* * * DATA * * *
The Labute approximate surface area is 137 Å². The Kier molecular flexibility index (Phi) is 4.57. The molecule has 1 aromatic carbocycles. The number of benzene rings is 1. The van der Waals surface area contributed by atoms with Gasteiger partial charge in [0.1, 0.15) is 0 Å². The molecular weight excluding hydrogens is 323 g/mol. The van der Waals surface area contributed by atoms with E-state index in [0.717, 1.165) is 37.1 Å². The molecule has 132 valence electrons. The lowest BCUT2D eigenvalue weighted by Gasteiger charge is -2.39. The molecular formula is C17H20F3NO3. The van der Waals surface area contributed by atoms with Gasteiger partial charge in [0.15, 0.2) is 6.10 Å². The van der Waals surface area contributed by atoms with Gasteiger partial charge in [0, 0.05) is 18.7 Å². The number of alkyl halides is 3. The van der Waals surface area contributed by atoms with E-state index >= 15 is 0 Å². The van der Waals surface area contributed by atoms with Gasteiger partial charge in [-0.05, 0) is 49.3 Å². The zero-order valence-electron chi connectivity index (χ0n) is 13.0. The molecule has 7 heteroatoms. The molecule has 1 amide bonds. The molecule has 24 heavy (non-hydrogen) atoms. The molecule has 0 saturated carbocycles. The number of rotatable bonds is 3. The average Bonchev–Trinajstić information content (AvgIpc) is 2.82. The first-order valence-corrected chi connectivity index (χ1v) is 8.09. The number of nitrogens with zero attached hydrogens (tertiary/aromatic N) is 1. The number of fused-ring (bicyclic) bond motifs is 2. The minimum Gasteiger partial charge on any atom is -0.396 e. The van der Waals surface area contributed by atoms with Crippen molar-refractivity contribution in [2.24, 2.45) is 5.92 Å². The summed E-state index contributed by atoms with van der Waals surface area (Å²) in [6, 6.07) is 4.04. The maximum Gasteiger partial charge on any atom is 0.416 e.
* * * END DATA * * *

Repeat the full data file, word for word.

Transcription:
The Labute approximate surface area is 137 Å². The Kier molecular flexibility index (Phi) is 4.57. The molecule has 1 aromatic carbocycles. The number of benzene rings is 1. The van der Waals surface area contributed by atoms with Gasteiger partial charge in [0.1, 0.15) is 0 Å². The molecular weight excluding hydrogens is 323 g/mol. The van der Waals surface area contributed by atoms with E-state index in [0.717, 1.165) is 37.1 Å². The molecule has 132 valence electrons. The lowest BCUT2D eigenvalue weighted by Gasteiger charge is -2.39. The molecular formula is C17H20F3NO3. The van der Waals surface area contributed by atoms with Gasteiger partial charge in [0.15, 0.2) is 6.10 Å². The van der Waals surface area contributed by atoms with Gasteiger partial charge in [0, 0.05) is 18.7 Å². The number of alkyl halides is 3. The van der Waals surface area contributed by atoms with E-state index >= 15 is 0 Å². The van der Waals surface area contributed by atoms with Gasteiger partial charge in [-0.05, 0) is 49.3 Å². The zero-order valence-electron chi connectivity index (χ0n) is 13.0. The molecule has 7 heteroatoms. The molecule has 1 amide bonds. The molecule has 24 heavy (non-hydrogen) atoms. The molecule has 0 saturated carbocycles. The number of rotatable bonds is 3. The average Bonchev–Trinajstić information content (AvgIpc) is 2.82. The first-order valence-corrected chi connectivity index (χ1v) is 8.09. The number of nitrogens with zero attached hydrogens (tertiary/aromatic N) is 1. The number of fused-ring (bicyclic) bond motifs is 2. The minimum Gasteiger partial charge on any atom is -0.396 e. The van der Waals surface area contributed by atoms with Crippen molar-refractivity contribution in [2.24, 2.45) is 5.92 Å². The summed E-state index contributed by atoms with van der Waals surface area (Å²) in [6, 6.07) is 4.04. The maximum Gasteiger partial charge on any atom is 0.416 e.